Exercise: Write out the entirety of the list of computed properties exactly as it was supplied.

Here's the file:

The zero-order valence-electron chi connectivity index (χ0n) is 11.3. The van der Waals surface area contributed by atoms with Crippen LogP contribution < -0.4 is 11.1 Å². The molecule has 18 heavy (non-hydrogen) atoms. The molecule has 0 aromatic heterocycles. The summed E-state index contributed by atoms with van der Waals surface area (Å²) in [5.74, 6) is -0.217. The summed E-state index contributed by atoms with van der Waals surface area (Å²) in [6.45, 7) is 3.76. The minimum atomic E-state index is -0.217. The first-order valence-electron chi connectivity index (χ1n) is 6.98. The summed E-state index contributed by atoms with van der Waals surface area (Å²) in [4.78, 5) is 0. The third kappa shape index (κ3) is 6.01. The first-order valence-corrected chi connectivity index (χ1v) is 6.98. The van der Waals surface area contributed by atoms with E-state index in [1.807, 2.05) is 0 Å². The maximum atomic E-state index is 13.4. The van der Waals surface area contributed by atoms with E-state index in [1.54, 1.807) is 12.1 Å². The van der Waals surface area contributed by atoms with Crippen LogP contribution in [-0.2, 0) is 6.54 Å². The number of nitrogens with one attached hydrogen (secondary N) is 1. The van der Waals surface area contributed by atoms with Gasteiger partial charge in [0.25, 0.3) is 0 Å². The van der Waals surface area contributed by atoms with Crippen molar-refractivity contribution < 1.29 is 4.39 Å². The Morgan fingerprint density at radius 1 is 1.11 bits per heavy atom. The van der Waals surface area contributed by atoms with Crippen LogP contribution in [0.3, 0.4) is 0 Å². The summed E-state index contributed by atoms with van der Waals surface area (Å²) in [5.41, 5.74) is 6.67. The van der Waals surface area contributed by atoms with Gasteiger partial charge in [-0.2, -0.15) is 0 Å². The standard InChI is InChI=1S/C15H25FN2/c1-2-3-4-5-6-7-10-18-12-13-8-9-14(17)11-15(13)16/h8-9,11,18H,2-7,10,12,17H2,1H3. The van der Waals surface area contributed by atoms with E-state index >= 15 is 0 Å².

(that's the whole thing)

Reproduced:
The zero-order valence-electron chi connectivity index (χ0n) is 11.3. The van der Waals surface area contributed by atoms with Crippen LogP contribution < -0.4 is 11.1 Å². The molecule has 18 heavy (non-hydrogen) atoms. The molecule has 0 aromatic heterocycles. The summed E-state index contributed by atoms with van der Waals surface area (Å²) in [5.74, 6) is -0.217. The summed E-state index contributed by atoms with van der Waals surface area (Å²) in [6.45, 7) is 3.76. The minimum atomic E-state index is -0.217. The first-order valence-electron chi connectivity index (χ1n) is 6.98. The summed E-state index contributed by atoms with van der Waals surface area (Å²) in [4.78, 5) is 0. The third kappa shape index (κ3) is 6.01. The first-order valence-corrected chi connectivity index (χ1v) is 6.98. The van der Waals surface area contributed by atoms with E-state index in [1.807, 2.05) is 0 Å². The maximum atomic E-state index is 13.4. The van der Waals surface area contributed by atoms with E-state index in [1.54, 1.807) is 12.1 Å². The van der Waals surface area contributed by atoms with Crippen LogP contribution in [-0.2, 0) is 6.54 Å². The number of nitrogens with one attached hydrogen (secondary N) is 1. The van der Waals surface area contributed by atoms with Gasteiger partial charge in [0.25, 0.3) is 0 Å². The van der Waals surface area contributed by atoms with Crippen molar-refractivity contribution < 1.29 is 4.39 Å². The Morgan fingerprint density at radius 1 is 1.11 bits per heavy atom. The van der Waals surface area contributed by atoms with Crippen LogP contribution in [0.3, 0.4) is 0 Å². The summed E-state index contributed by atoms with van der Waals surface area (Å²) in [5.41, 5.74) is 6.67. The van der Waals surface area contributed by atoms with Gasteiger partial charge in [-0.2, -0.15) is 0 Å². The standard InChI is InChI=1S/C15H25FN2/c1-2-3-4-5-6-7-10-18-12-13-8-9-14(17)11-15(13)16/h8-9,11,18H,2-7,10,12,17H2,1H3. The van der Waals surface area contributed by atoms with E-state index >= 15 is 0 Å².